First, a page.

Many illegal immigrants come to America to build a better life than the ones they had in their home countries. In the U.S., there are more opportunities for jobs and financial success, education, freedom of religion, freedom of thought and ideology, and often, freedom of relationships. That being the case, it’s fairly common for an undocumented immigrant to move to the United States, begin this new life, and then meet and fall in love with a U.S. citizen and get married.
In the past, an illegal immigrant, without valid entry into the United States, who married a U.S. citizen could apply for a green card after the marriage, provided the immigrant paid a fine. However, since 2001, the section of the Immigration Act that allowed this was not extended, forcing the undocumented person to remain an illegal immigrant in the country, even if he or she was married to a U.S. citizen. The only option was for one to wait outside of the US while their waiver application was being processed.
In 2013, the option to apply for an I-601A, Provisional Waiver, became available for immigrants who were forced to remain undocumented despite their marriages to US citizens.
The waiver removes the burden of having to wait outside of the US and permits married immigrants to apply for legal permanent residence based on their spouses’ US citizen status. For immigrants who are unable to obtain green cards in the United States, an I-601A waiver grants them the opportunity to apply for immigration benefits by showing that their spouse would suffer an extreme hardship if they are not allowed a green card.
What Counts as “Extreme Hardship?”
The phrase “extreme hardship” is used to describe any challenging situation made all the more difficult by one spouse not having citizenship or permanent residency status in the United States. Factors that contribute to extreme hardship can include any of the following:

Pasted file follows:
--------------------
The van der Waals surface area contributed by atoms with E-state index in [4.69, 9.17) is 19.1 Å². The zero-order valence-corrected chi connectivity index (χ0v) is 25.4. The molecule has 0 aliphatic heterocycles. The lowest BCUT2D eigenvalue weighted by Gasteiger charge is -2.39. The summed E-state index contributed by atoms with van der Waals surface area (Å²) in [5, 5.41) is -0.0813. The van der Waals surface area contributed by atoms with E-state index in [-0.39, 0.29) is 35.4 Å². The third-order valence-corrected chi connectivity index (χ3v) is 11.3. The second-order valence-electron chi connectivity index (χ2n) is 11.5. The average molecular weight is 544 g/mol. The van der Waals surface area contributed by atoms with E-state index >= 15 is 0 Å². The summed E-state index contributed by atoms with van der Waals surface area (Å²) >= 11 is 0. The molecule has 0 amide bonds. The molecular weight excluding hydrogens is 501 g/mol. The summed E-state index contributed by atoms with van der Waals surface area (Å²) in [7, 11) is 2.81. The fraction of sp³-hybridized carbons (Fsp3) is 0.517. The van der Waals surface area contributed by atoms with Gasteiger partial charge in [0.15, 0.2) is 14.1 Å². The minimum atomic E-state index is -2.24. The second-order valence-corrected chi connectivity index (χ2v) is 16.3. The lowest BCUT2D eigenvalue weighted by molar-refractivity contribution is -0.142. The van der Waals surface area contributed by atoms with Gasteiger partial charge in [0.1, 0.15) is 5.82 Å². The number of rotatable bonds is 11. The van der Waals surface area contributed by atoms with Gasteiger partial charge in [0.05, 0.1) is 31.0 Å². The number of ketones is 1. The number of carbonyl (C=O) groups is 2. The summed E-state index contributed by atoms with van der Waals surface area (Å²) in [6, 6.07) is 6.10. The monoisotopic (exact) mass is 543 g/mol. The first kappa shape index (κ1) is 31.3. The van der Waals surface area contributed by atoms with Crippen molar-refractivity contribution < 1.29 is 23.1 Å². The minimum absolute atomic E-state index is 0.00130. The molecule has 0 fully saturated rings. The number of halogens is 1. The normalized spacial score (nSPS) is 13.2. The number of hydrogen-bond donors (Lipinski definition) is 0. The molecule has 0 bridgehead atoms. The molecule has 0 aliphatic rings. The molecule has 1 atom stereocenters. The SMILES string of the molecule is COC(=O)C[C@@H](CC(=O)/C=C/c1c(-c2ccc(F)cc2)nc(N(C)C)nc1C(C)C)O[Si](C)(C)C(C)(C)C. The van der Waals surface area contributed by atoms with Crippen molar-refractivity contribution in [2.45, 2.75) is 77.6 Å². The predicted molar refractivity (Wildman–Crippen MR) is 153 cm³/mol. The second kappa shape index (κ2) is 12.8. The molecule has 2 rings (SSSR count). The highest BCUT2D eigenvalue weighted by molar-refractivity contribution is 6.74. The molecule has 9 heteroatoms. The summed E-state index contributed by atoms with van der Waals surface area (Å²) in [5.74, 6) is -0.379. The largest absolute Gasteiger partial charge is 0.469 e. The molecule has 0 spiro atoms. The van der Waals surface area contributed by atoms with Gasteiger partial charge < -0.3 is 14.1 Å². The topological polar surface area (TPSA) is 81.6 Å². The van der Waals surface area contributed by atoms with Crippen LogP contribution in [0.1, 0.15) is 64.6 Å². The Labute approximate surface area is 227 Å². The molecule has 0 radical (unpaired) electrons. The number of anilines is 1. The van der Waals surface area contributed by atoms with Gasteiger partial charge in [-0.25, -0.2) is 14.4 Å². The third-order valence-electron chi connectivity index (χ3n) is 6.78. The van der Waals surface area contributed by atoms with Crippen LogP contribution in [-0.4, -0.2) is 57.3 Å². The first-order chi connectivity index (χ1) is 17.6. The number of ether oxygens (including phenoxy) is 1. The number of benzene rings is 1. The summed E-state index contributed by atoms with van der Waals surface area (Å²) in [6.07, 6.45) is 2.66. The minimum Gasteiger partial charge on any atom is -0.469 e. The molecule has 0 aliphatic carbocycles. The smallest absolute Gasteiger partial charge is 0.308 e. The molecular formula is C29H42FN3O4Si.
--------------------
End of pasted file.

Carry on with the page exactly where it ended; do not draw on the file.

- Family ties for the U.S. citizen spouse to other members in the United States (for example, the citizen spouse’s family lives in New Jersey and he or she wants to remain close to them)
- Length of time that the U.S. citizen spouse has lived in the country
- Health of the U.S. citizen spouse
- Financial status of the couple
- Immigration history of the immigrant spouse
- Country to which the immigrant spouse would be deported
If any of these conditions for extreme hardship can be found and demonstrated, the married couple has a chance at obtaining legal status for the immigrant spouse. With an 601A waiver, the undocumented immigrant waits with his or her family in the United States and only returns to his or her home country for an interview at the U.S. Embassy there.
Once that interview is concluded, the immigrant can return to the United States and receive a green card. The reason for the return to his or her home country is because anyone who is not eligible to apply for a green card while in the United States due to having no valid entry, must leave the country to obtain an immigrant visa.
If you are at risk of having your family separated due to your immigration status, contact the New Jersey immigration lawyers at Helmer, Conley, and Kasselman, PA, today for a consultation about your situation. We represent undocumented persons who need to apply for a green card and obtain resident status.